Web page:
primarily as a structuring unit of spoken language, such as actually,
now, anyway, see, basically, so,
I mean, well, let's see, you know,
like, you see. DMs often signal the speaker's intention
to mark a boundary in discourse, like a change in speaker or the beginning
of a new topic. There is no exhaustive list of DMs for a given language due
to their wide range of functions, colloquial variations, and the difficulty
of defining them precisely. Furthermore, words that are used as discourse
markers can be used for other purposes. EETs occur during an edit disfluency
and consist of an overt statement (e.g., I'm sorry) from the
speaker recognizing the disfluency. Asides and parentheticals (A/Ps) are different
from the other filler types in that they convey semantic information in the
form of a short side comment before returning to the main topic. This may
be either on a new topic (asides) or on the same topic of the larger utterance
(parentheticals). Both break up the stream of discourse and are often accompanied
by noticeable prosodic features.
- Syntactic Units: One of the goals of MDE annotation is the
identification of all units within the discourse that function to express
a complete thought or idea on the part of the speaker.Within MDE these elements
are called SUs (Syntactic, Semantic or Slash Units). As with disfluency annotation,
the goal of SU labeling is to improve transcript readability by presenting
information in small, structured, coherent chunks. There are four sentence-level
SUs. Statements are complete SUs that function as a declarative statement
and are marked with /.; questions are complete SUs that function as an interrogative
and are marked with /?. Backchannels are an open class of words uttered by
the non-dominant speaker to indicate engagement in the conversation and are
marked with /@. Incomplete SUs occur when an utterance does not constitute
a grammatically complete sentence, phrase or continuer, and does not express
a complete thought; these are marked with /-. To enhance inter-annotator consistency,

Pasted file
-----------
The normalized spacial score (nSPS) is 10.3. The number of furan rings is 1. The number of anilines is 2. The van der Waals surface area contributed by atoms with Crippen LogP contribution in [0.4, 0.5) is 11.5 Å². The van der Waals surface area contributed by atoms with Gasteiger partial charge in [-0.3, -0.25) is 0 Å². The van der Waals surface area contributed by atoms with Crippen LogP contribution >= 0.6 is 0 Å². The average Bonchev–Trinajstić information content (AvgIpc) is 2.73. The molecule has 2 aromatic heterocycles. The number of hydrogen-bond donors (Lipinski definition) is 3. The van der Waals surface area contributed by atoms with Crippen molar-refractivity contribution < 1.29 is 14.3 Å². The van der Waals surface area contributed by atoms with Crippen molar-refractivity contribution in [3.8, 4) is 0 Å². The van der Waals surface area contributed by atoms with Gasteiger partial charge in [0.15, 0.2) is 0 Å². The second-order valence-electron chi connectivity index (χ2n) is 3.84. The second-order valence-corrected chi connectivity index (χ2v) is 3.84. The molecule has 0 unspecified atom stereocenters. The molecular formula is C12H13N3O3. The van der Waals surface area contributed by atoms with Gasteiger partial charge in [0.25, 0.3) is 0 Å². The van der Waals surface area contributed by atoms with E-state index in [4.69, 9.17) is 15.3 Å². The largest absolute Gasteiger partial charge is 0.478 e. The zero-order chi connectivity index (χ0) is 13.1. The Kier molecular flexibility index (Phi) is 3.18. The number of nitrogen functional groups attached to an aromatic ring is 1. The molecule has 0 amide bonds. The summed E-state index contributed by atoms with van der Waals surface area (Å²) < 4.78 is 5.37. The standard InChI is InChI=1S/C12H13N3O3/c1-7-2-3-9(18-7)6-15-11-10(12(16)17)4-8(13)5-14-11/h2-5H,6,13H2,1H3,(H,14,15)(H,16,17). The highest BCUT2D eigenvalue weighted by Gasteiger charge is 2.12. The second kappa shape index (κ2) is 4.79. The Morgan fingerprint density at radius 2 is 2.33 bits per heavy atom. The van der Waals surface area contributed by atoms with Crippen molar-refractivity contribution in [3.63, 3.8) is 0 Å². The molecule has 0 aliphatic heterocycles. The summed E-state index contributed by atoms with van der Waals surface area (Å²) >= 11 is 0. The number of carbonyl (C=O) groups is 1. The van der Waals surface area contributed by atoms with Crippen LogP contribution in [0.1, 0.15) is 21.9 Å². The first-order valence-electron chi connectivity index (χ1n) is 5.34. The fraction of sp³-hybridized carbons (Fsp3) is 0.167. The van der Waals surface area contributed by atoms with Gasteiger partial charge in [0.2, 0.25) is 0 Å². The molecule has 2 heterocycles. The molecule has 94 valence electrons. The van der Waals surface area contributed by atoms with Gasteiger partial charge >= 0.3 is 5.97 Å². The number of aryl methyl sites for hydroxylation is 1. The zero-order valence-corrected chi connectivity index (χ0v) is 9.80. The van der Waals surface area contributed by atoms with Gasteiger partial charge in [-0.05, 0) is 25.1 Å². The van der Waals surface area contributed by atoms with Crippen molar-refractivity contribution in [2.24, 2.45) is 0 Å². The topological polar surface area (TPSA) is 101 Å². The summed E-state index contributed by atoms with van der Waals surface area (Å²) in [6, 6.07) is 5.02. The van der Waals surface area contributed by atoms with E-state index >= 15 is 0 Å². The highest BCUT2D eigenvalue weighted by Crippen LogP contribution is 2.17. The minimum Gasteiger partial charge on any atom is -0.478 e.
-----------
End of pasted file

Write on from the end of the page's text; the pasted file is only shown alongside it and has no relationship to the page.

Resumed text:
there are also sentence-internal clausal and coordinating SUs (/, and /&).
Parsing and Treebank Annotation
The existing MDE annotations were converted from RTTM format into a format
appropriate for the automatic parser, enabling the generation of accurate parses
in a form that would require as little hand modification by the Treebank team
as possible. RTTM is a format developed by NIST (National Institute for Standards
and Technology) for the EARS program that labeled each token in the reference
transcript according to the properties it displays (e.g., lexeme versus non-lexeme,
edit, filler, SU). The initial parse trees were produced using an entropy-based parser, which was trained on Switchboard transcripts supplemented
with Wall Street Journal data (with a 4:1 ratio). These parses served as the
starting point for a manual process which corrected the initial pass for each
To provide high quality parses, scripts were used to separate the edited material
from the fluent part of each SU prior to parsing it using the MDE annotations.
The edits were then parsed and reinserted into the tree for presentation to
the annotators. Some important issues are listed below:
- Words were tokenized in Syntactic Units using LDC's scripts.
- All of the punctuation provided in the markup was maintained in the SU for
parsing because it was likely to enhance parse accuracy and was expected to
appear in the final tree annotations.
- For parsing complex edits, contiguous edits were concatenated into one unit
for parsing. In a few cases, edits occur across SUs in MDE annotations.
- Special treatment was required in the scripts for regions unannotated for
MDE, complex edits, and SUs that were comprised solely of edited material.
- The string was "EDITED" as the non-terminal tag for edit regions
inserted into the fluent parse trees. Additionally a terminal node for the
IP ((DISFL-IP +) was added at the end of the edits in an attempt to make the
tree follow the conventions used in the Switchboard Treebank.
Manual treebank annotation was performed in accordance with existing treebank
guidelines for conversational telephone speech as well as in accordance with
revised general guidelines for treebanking.
For an example of the data in this corpus, please listen to this audio sample (wav) and view its parse tree (PDF). Note that the opening greeting of the conversation has been omitted in the parse tree. Only the discussion on holidays is present.
Portions © 2004-2005, 2009 Trustees of the University of Pennsylvania